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Blood vessel cells improve the conversion of pluripotent stem cells to blood lineages

(HSCs) can differentiate into all of the different types of cells that comprise the blood and immune .

HSC transplantation is the only effective treatment for certain blood disorders; however, sources of HSCs are limited.

(PSCs), such as induced PSCs, can differentiate into multiple types of cell lineages, but they do not readily reconstitute the population of cells in blood.

A new study in the Journal of Clinical Investigation reveals that the presence of , which make up the lining of blood vessels, improves the ability of PSC-derived cells to repopulate blood cell lineages.

Hans-Peter Kiem and colleagues at the Fred Hutchinson Cancer Research Center differentiated PSCs in the presence or absence of endothelial cells. Co-culture with endothelial cells increased the number of progenitor cells and activated hematopoietic specification pathways.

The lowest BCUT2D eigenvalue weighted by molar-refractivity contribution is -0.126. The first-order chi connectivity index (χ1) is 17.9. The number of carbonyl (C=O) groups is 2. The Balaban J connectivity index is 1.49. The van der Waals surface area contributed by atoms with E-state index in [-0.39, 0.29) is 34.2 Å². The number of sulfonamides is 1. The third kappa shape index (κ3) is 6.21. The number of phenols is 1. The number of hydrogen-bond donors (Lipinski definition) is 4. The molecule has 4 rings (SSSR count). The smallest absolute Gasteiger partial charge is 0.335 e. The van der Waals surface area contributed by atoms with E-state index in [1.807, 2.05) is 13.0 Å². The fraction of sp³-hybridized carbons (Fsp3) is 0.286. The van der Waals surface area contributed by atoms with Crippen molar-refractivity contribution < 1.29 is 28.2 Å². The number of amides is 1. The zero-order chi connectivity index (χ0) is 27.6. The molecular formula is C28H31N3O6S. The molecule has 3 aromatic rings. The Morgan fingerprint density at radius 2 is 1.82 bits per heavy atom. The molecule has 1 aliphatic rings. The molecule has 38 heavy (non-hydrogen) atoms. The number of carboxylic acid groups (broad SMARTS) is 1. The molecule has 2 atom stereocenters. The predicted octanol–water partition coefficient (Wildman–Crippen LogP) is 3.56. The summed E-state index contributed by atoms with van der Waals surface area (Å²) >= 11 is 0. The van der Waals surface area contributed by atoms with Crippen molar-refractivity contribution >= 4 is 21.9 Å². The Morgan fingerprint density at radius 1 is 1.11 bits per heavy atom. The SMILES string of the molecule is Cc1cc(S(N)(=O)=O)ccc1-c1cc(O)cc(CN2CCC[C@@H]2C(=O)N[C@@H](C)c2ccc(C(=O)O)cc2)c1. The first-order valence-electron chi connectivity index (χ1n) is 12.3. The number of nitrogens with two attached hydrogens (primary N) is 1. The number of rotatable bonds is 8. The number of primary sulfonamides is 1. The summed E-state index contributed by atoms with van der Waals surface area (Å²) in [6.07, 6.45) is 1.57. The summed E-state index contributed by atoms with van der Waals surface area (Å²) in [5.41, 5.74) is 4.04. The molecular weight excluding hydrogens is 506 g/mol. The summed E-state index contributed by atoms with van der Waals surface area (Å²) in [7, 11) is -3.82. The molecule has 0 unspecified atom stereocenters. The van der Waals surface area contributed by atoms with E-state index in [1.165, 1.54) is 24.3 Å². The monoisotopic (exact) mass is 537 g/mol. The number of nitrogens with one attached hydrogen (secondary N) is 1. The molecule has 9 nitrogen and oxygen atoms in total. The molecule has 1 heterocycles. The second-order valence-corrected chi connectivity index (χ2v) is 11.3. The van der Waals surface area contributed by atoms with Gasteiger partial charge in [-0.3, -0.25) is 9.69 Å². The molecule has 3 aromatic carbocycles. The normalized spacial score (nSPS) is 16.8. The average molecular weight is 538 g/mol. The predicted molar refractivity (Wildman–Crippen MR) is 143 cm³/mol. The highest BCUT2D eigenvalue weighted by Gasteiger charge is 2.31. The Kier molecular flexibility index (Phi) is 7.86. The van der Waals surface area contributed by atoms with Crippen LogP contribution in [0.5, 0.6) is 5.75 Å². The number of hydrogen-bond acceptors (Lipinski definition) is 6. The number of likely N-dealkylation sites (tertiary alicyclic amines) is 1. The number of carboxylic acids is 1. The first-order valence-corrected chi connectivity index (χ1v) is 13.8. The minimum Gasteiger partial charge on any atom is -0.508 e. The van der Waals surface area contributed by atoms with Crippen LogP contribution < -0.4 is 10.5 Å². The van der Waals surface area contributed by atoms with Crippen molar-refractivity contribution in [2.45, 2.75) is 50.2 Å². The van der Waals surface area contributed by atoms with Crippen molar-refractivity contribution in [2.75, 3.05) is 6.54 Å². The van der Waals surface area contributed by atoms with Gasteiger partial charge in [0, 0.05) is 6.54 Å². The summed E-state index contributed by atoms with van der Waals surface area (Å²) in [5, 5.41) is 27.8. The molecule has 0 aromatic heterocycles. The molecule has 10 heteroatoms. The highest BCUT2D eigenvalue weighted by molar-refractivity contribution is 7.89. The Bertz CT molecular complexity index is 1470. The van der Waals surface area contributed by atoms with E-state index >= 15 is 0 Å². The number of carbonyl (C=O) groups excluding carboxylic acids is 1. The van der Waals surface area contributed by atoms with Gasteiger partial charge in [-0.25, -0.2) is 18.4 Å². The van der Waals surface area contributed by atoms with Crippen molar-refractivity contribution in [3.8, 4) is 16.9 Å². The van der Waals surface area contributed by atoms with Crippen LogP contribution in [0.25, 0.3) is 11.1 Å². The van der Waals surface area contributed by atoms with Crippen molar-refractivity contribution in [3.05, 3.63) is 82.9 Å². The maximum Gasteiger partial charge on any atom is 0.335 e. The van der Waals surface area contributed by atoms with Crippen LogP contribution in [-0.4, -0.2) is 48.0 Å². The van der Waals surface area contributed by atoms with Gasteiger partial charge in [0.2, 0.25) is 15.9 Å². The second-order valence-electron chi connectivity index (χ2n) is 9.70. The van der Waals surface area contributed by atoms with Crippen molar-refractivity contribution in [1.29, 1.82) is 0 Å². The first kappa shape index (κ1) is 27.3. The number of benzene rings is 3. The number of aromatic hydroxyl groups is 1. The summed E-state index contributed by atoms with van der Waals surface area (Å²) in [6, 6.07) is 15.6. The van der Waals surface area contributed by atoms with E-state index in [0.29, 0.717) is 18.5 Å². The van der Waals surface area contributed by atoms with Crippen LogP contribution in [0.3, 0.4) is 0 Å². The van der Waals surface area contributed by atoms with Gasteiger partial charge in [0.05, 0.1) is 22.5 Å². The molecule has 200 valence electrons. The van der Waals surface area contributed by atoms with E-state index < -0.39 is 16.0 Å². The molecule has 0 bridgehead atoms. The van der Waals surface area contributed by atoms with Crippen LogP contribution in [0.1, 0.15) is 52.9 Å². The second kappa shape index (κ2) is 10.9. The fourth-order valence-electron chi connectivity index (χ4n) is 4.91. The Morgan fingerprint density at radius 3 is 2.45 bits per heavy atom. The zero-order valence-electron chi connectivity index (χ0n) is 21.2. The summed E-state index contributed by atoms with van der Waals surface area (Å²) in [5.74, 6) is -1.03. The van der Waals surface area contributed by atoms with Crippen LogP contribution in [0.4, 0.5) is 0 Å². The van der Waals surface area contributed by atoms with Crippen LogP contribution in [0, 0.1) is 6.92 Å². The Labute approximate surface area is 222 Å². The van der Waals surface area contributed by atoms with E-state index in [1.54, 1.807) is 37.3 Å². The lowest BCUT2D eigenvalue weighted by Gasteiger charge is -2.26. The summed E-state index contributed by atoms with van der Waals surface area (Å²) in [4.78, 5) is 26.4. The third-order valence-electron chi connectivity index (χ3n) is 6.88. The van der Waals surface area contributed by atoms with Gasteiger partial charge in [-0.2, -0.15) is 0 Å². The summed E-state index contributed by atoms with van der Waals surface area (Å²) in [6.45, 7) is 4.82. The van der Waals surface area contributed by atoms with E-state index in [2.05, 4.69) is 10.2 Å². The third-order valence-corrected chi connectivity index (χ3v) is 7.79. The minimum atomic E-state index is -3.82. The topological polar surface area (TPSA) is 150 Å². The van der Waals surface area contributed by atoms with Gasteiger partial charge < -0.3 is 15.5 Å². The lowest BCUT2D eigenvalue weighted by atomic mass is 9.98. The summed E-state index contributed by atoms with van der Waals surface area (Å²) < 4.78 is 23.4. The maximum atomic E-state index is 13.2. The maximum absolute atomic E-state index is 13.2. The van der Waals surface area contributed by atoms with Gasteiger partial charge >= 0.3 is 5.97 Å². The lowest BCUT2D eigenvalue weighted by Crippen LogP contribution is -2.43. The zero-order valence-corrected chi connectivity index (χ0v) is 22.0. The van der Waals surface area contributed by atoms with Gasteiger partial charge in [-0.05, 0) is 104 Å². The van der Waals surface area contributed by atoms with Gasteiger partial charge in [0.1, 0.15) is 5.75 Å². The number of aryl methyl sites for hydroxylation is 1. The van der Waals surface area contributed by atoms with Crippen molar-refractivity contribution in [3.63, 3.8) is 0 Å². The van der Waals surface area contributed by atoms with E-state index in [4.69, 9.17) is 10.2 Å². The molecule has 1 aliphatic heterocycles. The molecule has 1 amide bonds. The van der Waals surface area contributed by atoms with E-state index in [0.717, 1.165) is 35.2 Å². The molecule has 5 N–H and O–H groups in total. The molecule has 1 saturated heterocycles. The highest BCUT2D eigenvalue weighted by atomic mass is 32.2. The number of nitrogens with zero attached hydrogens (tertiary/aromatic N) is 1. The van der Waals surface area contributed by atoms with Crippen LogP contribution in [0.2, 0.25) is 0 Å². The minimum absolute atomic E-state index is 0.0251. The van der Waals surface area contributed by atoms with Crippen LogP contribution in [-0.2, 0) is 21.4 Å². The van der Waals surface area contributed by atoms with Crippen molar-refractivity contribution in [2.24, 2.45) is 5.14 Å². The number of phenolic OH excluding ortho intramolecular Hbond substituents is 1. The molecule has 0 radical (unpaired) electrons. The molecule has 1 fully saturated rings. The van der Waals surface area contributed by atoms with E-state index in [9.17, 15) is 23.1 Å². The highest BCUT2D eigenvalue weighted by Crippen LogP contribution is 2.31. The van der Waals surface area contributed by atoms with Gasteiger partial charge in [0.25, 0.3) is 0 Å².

Moreover, in a mouse model, these cells were capable of a long-term engraftment similar to levels achieved with cord blood-derived progenitors. The results of this study support further evaluation of these PSC-derived progenitor cells for transplantation.

TITLE:

Vascular niche promotes hematopoietic multipotent progenitor formation from pluripotent stem cells

Source

Vascular niche promotes hematopoietic multipotent progenitor formation from pluripotent stem cells J Clin Invest. doi:10.1172/JCI79328.

Journal of Clinical Investigation